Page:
So then we just had to wait for the tide to come up, and then fall again low enough to check the net, all the fish being caught during the high tide hours. Lucky for me, that would be in another 12 hours or so, and the tide was even lower at 6:pm, so I figured if I got up at about 7:am I would hit it right.

And I was right: when I woke up in the tent the next morning, Esther and Roy still sleeping, I took the honda out to the net, and it was so low that all the nets were on the mud. At first I thought I'd have a hard time finding the net, with all the nets out there, and then I thought it looked empty, but man, was I wrong! When I finally got up to it, this is what I saw:

My net, the first time I set it out, when I checked it at low tide, full of chum salmon (and other things).
I caught over 40 chums! It was quite a haul. Not that anyone was having a bad fishing year -- I guess this year has been really good fishing. But still, that was more than I expected. I felt really blessed by the ocean.

Then I started the work of getting the fish out of the net -- I suppose to experienced fishermen it's not a big deal but I had a hard time getting them untangled and into my gunny sacks. It took me a good hour and a half to get most of them, and then an older guy drove up on his honda and looked at me, at the net, and gruffly asked, "Where's your husband?" and as I tried to kind of answer that, he just went to work and yanked out the rest of the fish from my net for me, getting about 10 out in the time it took me to get one out. Plus there were all kinds of other wierd fish stuck in my net, including this thing locals call a "devilfish" and it definitely was creepy. I thought it was dead, so I pulled it out (it poked me with its gnarly spines a couple times) and tossed it over on its back. A little while later I saw it, and it was right-side-up. Then I walked towards it, and its big yellow eyes suddenly focused on me -- wierd and creepy! But I'm glad it wasn't dead, needlessly.

What's locally called a "devilfish" -- totally a creepy, spiny thing that played dead and then would focus its big yellow eyes at me when I walked by. I have heard that some people, older people, in town, eat them, and you know, maybe they're OK, but....
So I had 4 gunny sacks of fish, and I decided that I would leave the net in for now, to see how it went. I drove back to the house, put some in the freezer, gave some away, and then drove back to the camp to start cutting the rest of them to dry.

Roy working on the fish drying rack, and the completed rack, beside our camp.
One problem: I didn't know how to cut them! I was totally excited that this fishing came through, and that I caught an abundance of fish, but it all happened really fast and so I hadn't had time to learn from anyone how to do it. And by now it was raining, and I did not feel like being out there all day, but now the fish were caught and I had to deal with them before they got kind of spoiled. From what folks told me, fish spoils kind of easy.

So I took a gunny sack full of fish over to Mary and Harvey's camp, a pitiful petionner, bedraggled and wet, and asked if I could watch and learn. Mary seemed glad to show me, and they totally had a set up, and were cutting fish in style. Harvey had built his smokehouse already, but they weren't using it yet, so they put Mary's cutting table inside that, and even though it was raining outside, it was dry and warm in there to cut all the fish. And the radio was going with the Chevak station, and there was a constant stream of women in and out, helping with the family's fish, conversing on the usual topics of women's gossip. It felt special that they let me be in on their scene; I felt pretty priviledged. I wish in retrospect that I had brought my camera, but I had forgotten it with all that was going on. Bummer.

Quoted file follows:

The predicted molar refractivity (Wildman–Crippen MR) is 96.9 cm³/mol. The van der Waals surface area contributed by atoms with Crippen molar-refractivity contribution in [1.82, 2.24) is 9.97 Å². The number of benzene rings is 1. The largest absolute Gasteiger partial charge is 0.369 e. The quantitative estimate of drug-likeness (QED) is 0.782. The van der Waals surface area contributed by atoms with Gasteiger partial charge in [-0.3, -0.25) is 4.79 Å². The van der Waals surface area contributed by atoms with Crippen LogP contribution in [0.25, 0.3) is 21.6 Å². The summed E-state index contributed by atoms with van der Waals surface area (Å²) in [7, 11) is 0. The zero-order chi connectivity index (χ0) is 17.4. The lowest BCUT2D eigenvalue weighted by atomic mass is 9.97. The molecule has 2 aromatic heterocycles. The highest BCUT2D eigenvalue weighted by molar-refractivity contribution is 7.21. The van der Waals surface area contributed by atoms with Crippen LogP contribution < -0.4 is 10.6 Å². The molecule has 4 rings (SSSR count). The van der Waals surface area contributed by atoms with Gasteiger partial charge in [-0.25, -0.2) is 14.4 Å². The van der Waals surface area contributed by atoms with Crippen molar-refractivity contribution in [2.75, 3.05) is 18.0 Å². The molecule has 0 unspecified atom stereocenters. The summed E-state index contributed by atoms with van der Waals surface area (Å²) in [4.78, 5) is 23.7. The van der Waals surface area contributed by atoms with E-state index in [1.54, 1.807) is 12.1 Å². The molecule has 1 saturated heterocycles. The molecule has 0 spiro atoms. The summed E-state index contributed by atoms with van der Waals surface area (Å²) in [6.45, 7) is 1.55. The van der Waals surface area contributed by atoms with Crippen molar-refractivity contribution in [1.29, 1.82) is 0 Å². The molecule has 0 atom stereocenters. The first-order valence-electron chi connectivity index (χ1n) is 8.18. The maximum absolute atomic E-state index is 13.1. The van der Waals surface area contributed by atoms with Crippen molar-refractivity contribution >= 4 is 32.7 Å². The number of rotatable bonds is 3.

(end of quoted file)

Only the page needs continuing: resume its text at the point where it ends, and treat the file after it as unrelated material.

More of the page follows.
So I watched them cut fish like they could do it in their sleep, slice through the fish meat with their kinaluqs (women's knives, like an Alaskan ulu) like it was butter. They headed and gutted the fish, then sliced the stomach up to the tail. Then made two slices down either side of the spine, and slid the meat away from the ribs on the insides. Then they would have two strips of meat, with the skin, attached by the tail. Then they would cut stripes into the strips of meat, cut around the fins, and stretch the skin.

I was much more stilted, crooked, and pathetic, but I was making it work -- because I had to. I had so many fish to deal with and I figured even if they were crooked, they would end up being good food, and I would just get better at it as I went along by necessity. It was really nice being a part of the group there, and it was a little sad when I tramped back through the steady rain to my campsite and cutting board on the ground.
My fish-cutting worksite at the camp -- it will totally get some improvements next year! :)
Yeah, all these things are cataloged in my mind for how I'll do things next year -- this is just the experiment year. :)

I spent I don't know how many hours cutting those fish, and I got the process down, though my technique could still use a lot of improvement. Here is the only picture I have of myself doing this whole thing, and it's blurry because it's through the campfire smoke and pouring rain: Roy was not thrilled about being out there all day in the rain, but I did convince him to finish the fish rack and put the tarp up over the top of it, to keep the rain off the drying fish.

My hanging fish... a few days later when it was nicer weather.